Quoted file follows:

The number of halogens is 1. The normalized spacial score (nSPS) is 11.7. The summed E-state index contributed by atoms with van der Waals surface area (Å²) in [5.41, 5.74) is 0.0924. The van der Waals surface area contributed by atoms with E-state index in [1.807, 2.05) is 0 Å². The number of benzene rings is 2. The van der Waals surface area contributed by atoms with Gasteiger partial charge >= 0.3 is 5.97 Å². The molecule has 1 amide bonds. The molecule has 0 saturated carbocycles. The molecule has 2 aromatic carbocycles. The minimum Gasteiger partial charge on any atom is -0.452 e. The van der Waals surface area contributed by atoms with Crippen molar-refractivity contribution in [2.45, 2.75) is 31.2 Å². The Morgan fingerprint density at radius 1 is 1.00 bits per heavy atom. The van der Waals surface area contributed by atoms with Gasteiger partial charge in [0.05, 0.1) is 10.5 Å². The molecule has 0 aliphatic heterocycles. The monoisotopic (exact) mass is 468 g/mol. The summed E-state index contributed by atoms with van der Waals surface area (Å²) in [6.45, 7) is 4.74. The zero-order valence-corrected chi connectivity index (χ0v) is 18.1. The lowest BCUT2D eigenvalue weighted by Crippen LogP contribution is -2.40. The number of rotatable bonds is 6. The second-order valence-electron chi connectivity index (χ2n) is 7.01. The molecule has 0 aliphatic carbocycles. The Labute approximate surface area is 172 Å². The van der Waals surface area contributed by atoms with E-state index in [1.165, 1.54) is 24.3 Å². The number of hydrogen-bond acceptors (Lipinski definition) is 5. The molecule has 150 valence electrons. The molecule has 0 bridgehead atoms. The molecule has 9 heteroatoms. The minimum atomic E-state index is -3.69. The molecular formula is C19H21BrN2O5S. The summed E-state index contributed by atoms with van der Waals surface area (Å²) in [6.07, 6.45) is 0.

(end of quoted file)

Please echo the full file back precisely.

The number of halogens is 1. The normalized spacial score (nSPS) is 11.7. The summed E-state index contributed by atoms with van der Waals surface area (Å²) in [5.41, 5.74) is 0.0924. The van der Waals surface area contributed by atoms with E-state index in [1.807, 2.05) is 0 Å². The number of benzene rings is 2. The van der Waals surface area contributed by atoms with Gasteiger partial charge >= 0.3 is 5.97 Å². The molecule has 1 amide bonds. The molecule has 0 saturated carbocycles. The molecule has 2 aromatic carbocycles. The minimum Gasteiger partial charge on any atom is -0.452 e. The van der Waals surface area contributed by atoms with Crippen molar-refractivity contribution in [2.45, 2.75) is 31.2 Å². The Morgan fingerprint density at radius 1 is 1.00 bits per heavy atom. The van der Waals surface area contributed by atoms with Gasteiger partial charge in [0.05, 0.1) is 10.5 Å². The molecule has 0 aliphatic heterocycles. The monoisotopic (exact) mass is 468 g/mol. The summed E-state index contributed by atoms with van der Waals surface area (Å²) in [6.45, 7) is 4.74. The zero-order valence-corrected chi connectivity index (χ0v) is 18.1. The lowest BCUT2D eigenvalue weighted by Crippen LogP contribution is -2.40. The number of rotatable bonds is 6. The second-order valence-electron chi connectivity index (χ2n) is 7.01. The molecule has 0 aliphatic carbocycles. The Labute approximate surface area is 172 Å². The van der Waals surface area contributed by atoms with E-state index in [1.165, 1.54) is 24.3 Å². The number of hydrogen-bond acceptors (Lipinski definition) is 5. The molecule has 150 valence electrons. The molecule has 0 bridgehead atoms. The molecule has 9 heteroatoms. The minimum atomic E-state index is -3.69. The molecular formula is C19H21BrN2O5S. The summed E-state index contributed by atoms with van der Waals surface area (Å²) in [6.07, 6.45) is 0.